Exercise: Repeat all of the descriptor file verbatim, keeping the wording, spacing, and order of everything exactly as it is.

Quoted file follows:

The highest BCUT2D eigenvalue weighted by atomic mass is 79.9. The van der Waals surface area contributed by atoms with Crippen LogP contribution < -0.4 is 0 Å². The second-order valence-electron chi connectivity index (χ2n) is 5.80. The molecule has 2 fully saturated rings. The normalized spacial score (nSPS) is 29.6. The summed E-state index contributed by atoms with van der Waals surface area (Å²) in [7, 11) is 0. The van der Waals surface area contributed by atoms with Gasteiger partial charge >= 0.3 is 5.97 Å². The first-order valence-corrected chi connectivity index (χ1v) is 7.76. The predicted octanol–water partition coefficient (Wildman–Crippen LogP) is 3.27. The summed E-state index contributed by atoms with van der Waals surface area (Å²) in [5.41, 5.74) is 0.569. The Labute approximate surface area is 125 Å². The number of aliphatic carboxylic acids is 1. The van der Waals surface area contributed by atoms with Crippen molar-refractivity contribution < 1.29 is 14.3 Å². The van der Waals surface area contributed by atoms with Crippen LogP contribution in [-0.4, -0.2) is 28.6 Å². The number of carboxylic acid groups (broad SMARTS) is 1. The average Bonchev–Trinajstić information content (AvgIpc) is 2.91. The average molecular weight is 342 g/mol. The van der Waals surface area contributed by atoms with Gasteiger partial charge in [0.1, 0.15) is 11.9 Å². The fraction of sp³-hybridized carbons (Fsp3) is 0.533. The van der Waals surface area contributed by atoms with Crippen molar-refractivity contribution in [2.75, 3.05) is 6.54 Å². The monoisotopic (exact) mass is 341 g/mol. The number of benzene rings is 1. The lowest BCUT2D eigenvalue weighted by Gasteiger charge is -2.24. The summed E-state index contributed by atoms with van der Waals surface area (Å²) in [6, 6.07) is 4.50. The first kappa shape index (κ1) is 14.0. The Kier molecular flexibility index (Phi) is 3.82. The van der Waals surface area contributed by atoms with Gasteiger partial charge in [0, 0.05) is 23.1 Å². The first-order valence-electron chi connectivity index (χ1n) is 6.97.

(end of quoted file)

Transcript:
The highest BCUT2D eigenvalue weighted by atomic mass is 79.9. The van der Waals surface area contributed by atoms with Crippen LogP contribution < -0.4 is 0 Å². The second-order valence-electron chi connectivity index (χ2n) is 5.80. The molecule has 2 fully saturated rings. The normalized spacial score (nSPS) is 29.6. The summed E-state index contributed by atoms with van der Waals surface area (Å²) in [7, 11) is 0. The van der Waals surface area contributed by atoms with Gasteiger partial charge >= 0.3 is 5.97 Å². The first-order valence-corrected chi connectivity index (χ1v) is 7.76. The predicted octanol–water partition coefficient (Wildman–Crippen LogP) is 3.27. The summed E-state index contributed by atoms with van der Waals surface area (Å²) in [5.41, 5.74) is 0.569. The Labute approximate surface area is 125 Å². The number of aliphatic carboxylic acids is 1. The van der Waals surface area contributed by atoms with Crippen molar-refractivity contribution < 1.29 is 14.3 Å². The van der Waals surface area contributed by atoms with Crippen LogP contribution in [-0.4, -0.2) is 28.6 Å². The number of carboxylic acid groups (broad SMARTS) is 1. The average Bonchev–Trinajstić information content (AvgIpc) is 2.91. The average molecular weight is 342 g/mol. The van der Waals surface area contributed by atoms with Gasteiger partial charge in [0.1, 0.15) is 11.9 Å². The fraction of sp³-hybridized carbons (Fsp3) is 0.533. The van der Waals surface area contributed by atoms with Crippen molar-refractivity contribution in [2.75, 3.05) is 6.54 Å². The monoisotopic (exact) mass is 341 g/mol. The number of benzene rings is 1. The lowest BCUT2D eigenvalue weighted by Gasteiger charge is -2.24. The summed E-state index contributed by atoms with van der Waals surface area (Å²) in [6, 6.07) is 4.50. The first kappa shape index (κ1) is 14.0. The Kier molecular flexibility index (Phi) is 3.82. The van der Waals surface area contributed by atoms with Gasteiger partial charge in [0, 0.05) is 23.1 Å². The first-order valence-electron chi connectivity index (χ1n) is 6.97.